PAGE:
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History of Zero and Place Value

Date: 02/17/99 at 12:26:35
From: Tristan
Subject: Zero/place value

I would like to know where zero and place value were invented or
discovered, and who discovered them.


Date: 02/21/99 at 19:59:33
From: Doctor Reno
Subject: Re: Zero/place value

The concept of zero is surprisingly deep, and it took human thinkers 
quite a long time to come up with the notion of zero. In fact, though 
mathematicians began thinking about the concept of zero in 2000-1800 
B.C.E., it was not until about 200-300 B.C.E. that the Babylonians 
began using a symbol that would evolve into what we today know as zero.  

It turns out that mathematicians first thought of zero in the context 
of writing numbers down - zero was first a placeholder. Before 
mathematicians understood the notion of zero, there was much ambiguity 
about written numbers. For instance, if the symbol for 5 was written 
down, there was no way to tell distinguish among 5, 50, and 5,000,000. 
Zero was introduced as a placeholder to avoid these ambiguities.

In India, the concepts of 0 as a placeholder and 0 as a number were 
associated with one another much earlier than in Babylon. It is from 
the Indians that we get our present-day symbol for 0.

Place value is very interesting to think about. Believe it or not, 
place value is a relatively new notion in mathematics. It took humans 
28,000 years to come up with the notion of place value. Before the 
place value system was invented, symbols had to be repeated to express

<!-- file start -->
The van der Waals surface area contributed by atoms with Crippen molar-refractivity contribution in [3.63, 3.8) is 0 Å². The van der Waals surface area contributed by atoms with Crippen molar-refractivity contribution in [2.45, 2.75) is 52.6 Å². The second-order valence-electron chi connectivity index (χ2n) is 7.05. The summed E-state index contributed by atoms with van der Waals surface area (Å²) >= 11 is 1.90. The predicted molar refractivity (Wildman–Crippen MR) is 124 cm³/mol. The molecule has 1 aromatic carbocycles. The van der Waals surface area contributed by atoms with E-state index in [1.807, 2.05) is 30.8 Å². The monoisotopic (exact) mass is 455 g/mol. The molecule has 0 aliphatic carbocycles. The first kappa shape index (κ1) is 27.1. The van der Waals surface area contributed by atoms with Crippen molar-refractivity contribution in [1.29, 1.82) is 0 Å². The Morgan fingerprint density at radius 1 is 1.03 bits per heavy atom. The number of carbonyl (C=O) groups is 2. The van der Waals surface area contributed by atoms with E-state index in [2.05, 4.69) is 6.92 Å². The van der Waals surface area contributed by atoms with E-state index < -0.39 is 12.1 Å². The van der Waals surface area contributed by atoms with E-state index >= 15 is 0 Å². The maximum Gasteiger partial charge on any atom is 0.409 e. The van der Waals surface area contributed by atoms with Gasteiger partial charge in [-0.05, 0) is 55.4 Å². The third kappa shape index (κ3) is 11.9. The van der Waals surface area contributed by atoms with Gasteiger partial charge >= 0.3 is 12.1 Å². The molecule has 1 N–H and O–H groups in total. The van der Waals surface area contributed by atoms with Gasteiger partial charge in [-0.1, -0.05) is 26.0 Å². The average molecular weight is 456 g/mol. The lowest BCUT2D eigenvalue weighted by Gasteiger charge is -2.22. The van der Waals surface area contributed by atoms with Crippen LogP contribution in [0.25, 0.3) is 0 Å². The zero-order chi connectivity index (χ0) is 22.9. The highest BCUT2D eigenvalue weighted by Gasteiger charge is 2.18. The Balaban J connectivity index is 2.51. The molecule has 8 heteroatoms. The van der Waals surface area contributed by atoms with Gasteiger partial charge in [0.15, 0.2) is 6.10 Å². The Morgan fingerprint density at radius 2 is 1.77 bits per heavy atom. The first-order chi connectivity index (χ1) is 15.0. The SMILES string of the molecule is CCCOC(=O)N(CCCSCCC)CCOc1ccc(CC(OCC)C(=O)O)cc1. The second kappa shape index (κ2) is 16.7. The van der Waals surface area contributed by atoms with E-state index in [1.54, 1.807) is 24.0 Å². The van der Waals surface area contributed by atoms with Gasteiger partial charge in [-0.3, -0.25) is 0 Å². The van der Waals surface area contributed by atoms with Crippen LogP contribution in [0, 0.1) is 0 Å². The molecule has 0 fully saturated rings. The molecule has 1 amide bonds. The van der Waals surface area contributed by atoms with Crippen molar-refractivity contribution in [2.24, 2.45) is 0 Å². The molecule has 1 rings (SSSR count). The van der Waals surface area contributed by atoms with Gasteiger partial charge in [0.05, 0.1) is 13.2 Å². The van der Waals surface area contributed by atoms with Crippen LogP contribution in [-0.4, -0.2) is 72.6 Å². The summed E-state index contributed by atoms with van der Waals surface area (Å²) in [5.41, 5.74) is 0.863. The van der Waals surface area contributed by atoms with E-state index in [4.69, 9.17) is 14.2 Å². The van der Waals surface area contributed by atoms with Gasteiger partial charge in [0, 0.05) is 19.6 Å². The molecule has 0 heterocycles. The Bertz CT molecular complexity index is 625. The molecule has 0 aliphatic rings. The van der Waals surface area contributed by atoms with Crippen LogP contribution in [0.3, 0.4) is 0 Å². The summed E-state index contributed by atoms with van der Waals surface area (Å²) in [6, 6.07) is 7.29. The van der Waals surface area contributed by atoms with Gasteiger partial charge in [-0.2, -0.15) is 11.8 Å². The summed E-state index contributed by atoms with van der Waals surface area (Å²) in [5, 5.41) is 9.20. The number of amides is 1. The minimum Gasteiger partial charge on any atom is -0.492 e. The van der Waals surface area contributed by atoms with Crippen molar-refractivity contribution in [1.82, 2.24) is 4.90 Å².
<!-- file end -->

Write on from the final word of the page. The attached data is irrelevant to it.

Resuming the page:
the right amount. For instance, using the original hieroglyphic script 
of Egyptian numerals where | = 1 (I cannot write the other symbols on 
the computer), the number 4 would be expressed: |||| .  

The notion of place value was first conceived by the Babylonians 
somewhere between 2000 B.C.E. and 1000 B.C.E. Their place value system 
was different from the one we use today because it was base 60 rather 
than base 10. Do you know what bases are?  Basically it means that if 
you have, say, the number 628 in base 60 then that means 628 
(base 60) = 6 x (60)^2 + 2 x (60) + 8 x (1). In base 10, we have:  
628 (base 10) = 6 x (10)^2 + 2 x (10) + 8 x (1). Anyway, this 
Babylonian system was all very fine except initially it lacked a symbol 
for zero. However, as time passed, ideas evolved, and by 500 A.D., 
Indians had invented a base 10 system that had unique symbols for the 
numbers 1 through 9, employed a place value notation, and used a zero.  
This is the system that evolved into the way we express numbers today.

So that's where place value came from. What is it, though? Place value 
is the notion that where a digit sits in a number says something 
about its value. Take the example I used above: 628 means 6 x 100 + 
2 x 10 + 8 x 1. The 6 sits in the hundreds place so we multiply it by 
one hundred or 10^2, the 2 sits in the tens place so we multiply it by 
ten, and the 8 sits in the ones place so we multiply it by 1. This is a 
good thing because it makes addition and multiplication easy. We can 
just line up numbers so that their place values line up, and add 

If we didn't have this notion of place value, addition would be a big 
pain. Are you familiar with Roman numerals? They are written without a 
notion of place value, and consequently it is hard to add them together 
without first converting to our base 10 notation for numbers. Try 
adding XIII and IX, for instance. There is no easy, systematic way 
to do it unless you convert them to base 10 numerals and then convert 
back after adding.

I hope this helps answer your questions. If you have any more questions 
about this or anything else, please do write back. 
- Doctor Reno, The Math Forum
Associated Topics:
Elementary Math History/Biography
Elementary Place Value
High School History/Biography
Middle School History/Biography

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